On Thu, May 16, 2002 at 02:38:57PM -0400, Ray Denenberg wrote:
> Ok, it's time we addressed Joe Zeeman's suggestion (see separately
> forwarded message). Joe is suggestion that truncation be explicit in
> the query syntax. How do we feel about that?
> So there are three possibilities:
> 1. Implicit truncation, as in the original rule where type 104 always
> 2. Truncation defined as part of the index, as in the bath searches.
> 3. Explicit truncation, expressed in the query string.
> Note that if we go with either 1 or 3, we will have to abandon the idea
> of defining Bath searches.
Being in a different time zone, I am probably behind already on this one
(lots more email in this thread to read), so can I change topic slightly
and ask: is a goal of CQL to be very much like CCL (ISO8777) if only
because there is no reason to be different? By "very much like" I mean
if CCL defines the functionality, then use the CCL syntax (unless there
is a good reason not to).
If its to be like CCL, then truncation (using '?') is supported as a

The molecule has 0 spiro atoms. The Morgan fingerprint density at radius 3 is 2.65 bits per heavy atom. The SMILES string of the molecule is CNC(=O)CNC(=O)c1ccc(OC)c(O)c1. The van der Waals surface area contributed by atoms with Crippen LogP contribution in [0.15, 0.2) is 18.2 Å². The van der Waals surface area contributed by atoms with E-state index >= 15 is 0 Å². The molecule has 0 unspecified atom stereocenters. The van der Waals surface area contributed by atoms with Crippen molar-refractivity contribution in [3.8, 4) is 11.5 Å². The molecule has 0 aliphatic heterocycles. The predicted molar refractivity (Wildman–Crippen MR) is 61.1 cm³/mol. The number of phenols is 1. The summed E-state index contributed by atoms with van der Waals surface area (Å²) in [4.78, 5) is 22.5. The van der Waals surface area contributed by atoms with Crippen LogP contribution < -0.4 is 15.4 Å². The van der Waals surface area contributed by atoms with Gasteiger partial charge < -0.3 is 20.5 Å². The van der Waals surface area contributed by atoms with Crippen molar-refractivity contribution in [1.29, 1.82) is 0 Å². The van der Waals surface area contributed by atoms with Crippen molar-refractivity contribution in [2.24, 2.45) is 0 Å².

syntax of the query language. So the CQL Bath profile would be *derived*
from the Z39.50 Bath profile. So you would define index names for
words in title, first words in title, etc. Each index for the bath
profile would list all attributes in Explain. But then CQL query operators
such as truncation and relation would *replace* any existing attribute
value for its type. (If an index did not define a value for that
type, then the new type/value pair would be *added* to the attribute
This means all indexes defined and 'explain'ed would have full attribute
lists. Using query operators (such as truncation - abc? - and relation)
would modify the attribute list of the index.